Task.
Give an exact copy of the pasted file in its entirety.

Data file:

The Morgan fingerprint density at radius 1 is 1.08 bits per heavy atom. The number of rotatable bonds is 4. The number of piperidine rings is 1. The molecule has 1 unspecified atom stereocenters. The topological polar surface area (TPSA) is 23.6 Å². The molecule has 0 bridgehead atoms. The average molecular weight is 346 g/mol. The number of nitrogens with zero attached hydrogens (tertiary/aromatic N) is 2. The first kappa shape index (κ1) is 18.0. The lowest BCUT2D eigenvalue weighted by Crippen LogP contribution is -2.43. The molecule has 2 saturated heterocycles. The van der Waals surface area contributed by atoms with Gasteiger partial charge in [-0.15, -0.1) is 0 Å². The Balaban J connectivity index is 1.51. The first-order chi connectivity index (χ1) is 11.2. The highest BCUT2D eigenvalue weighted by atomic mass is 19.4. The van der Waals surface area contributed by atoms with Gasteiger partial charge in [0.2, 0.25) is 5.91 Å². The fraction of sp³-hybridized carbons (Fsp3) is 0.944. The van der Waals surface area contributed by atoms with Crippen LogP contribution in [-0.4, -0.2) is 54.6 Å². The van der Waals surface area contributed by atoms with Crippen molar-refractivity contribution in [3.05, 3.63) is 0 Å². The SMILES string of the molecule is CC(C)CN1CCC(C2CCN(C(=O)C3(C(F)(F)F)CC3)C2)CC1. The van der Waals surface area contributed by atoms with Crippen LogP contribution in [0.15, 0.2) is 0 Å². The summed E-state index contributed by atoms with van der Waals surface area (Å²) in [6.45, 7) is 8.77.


The Morgan fingerprint density at radius 1 is 1.08 bits per heavy atom. The number of rotatable bonds is 4. The number of piperidine rings is 1. The molecule has 1 unspecified atom stereocenters. The topological polar surface area (TPSA) is 23.6 Å². The molecule has 0 bridgehead atoms. The average molecular weight is 346 g/mol. The number of nitrogens with zero attached hydrogens (tertiary/aromatic N) is 2. The first kappa shape index (κ1) is 18.0. The lowest BCUT2D eigenvalue weighted by Crippen LogP contribution is -2.43. The molecule has 2 saturated heterocycles. The van der Waals surface area contributed by atoms with Gasteiger partial charge in [-0.15, -0.1) is 0 Å². The Balaban J connectivity index is 1.51. The first-order chi connectivity index (χ1) is 11.2. The highest BCUT2D eigenvalue weighted by atomic mass is 19.4. The van der Waals surface area contributed by atoms with Gasteiger partial charge in [0.2, 0.25) is 5.91 Å². The fraction of sp³-hybridized carbons (Fsp3) is 0.944. The van der Waals surface area contributed by atoms with Crippen LogP contribution in [-0.4, -0.2) is 54.6 Å². The van der Waals surface area contributed by atoms with Crippen molar-refractivity contribution in [3.05, 3.63) is 0 Å². The SMILES string of the molecule is CC(C)CN1CCC(C2CCN(C(=O)C3(C(F)(F)F)CC3)C2)CC1. The van der Waals surface area contributed by atoms with Crippen LogP contribution in [0.15, 0.2) is 0 Å². The summed E-state index contributed by atoms with van der Waals surface area (Å²) in [6.45, 7) is 8.77.